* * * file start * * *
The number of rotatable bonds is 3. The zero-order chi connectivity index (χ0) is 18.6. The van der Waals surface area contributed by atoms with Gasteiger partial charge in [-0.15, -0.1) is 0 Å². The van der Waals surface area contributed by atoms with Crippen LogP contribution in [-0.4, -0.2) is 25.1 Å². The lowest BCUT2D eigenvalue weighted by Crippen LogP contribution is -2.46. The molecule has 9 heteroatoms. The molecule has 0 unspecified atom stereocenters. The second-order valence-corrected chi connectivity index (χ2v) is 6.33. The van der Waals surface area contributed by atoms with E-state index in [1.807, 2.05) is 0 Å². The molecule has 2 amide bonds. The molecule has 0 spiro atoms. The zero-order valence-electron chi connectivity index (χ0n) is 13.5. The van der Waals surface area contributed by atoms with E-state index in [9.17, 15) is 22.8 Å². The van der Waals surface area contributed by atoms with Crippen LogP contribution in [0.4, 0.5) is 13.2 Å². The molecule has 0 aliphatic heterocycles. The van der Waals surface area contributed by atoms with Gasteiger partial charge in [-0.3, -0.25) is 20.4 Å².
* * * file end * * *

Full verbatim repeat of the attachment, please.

The number of rotatable bonds is 3. The zero-order chi connectivity index (χ0) is 18.6. The van der Waals surface area contributed by atoms with Gasteiger partial charge in [-0.15, -0.1) is 0 Å². The van der Waals surface area contributed by atoms with Crippen LogP contribution in [-0.4, -0.2) is 25.1 Å². The lowest BCUT2D eigenvalue weighted by Crippen LogP contribution is -2.46. The molecule has 9 heteroatoms. The molecule has 0 unspecified atom stereocenters. The second-order valence-corrected chi connectivity index (χ2v) is 6.33. The van der Waals surface area contributed by atoms with E-state index in [1.807, 2.05) is 0 Å². The molecule has 2 amide bonds. The molecule has 0 spiro atoms. The zero-order valence-electron chi connectivity index (χ0n) is 13.5. The van der Waals surface area contributed by atoms with E-state index in [9.17, 15) is 22.8 Å². The van der Waals surface area contributed by atoms with Crippen LogP contribution in [0.4, 0.5) is 13.2 Å². The molecule has 0 aliphatic heterocycles. The van der Waals surface area contributed by atoms with Gasteiger partial charge in [-0.3, -0.25) is 20.4 Å².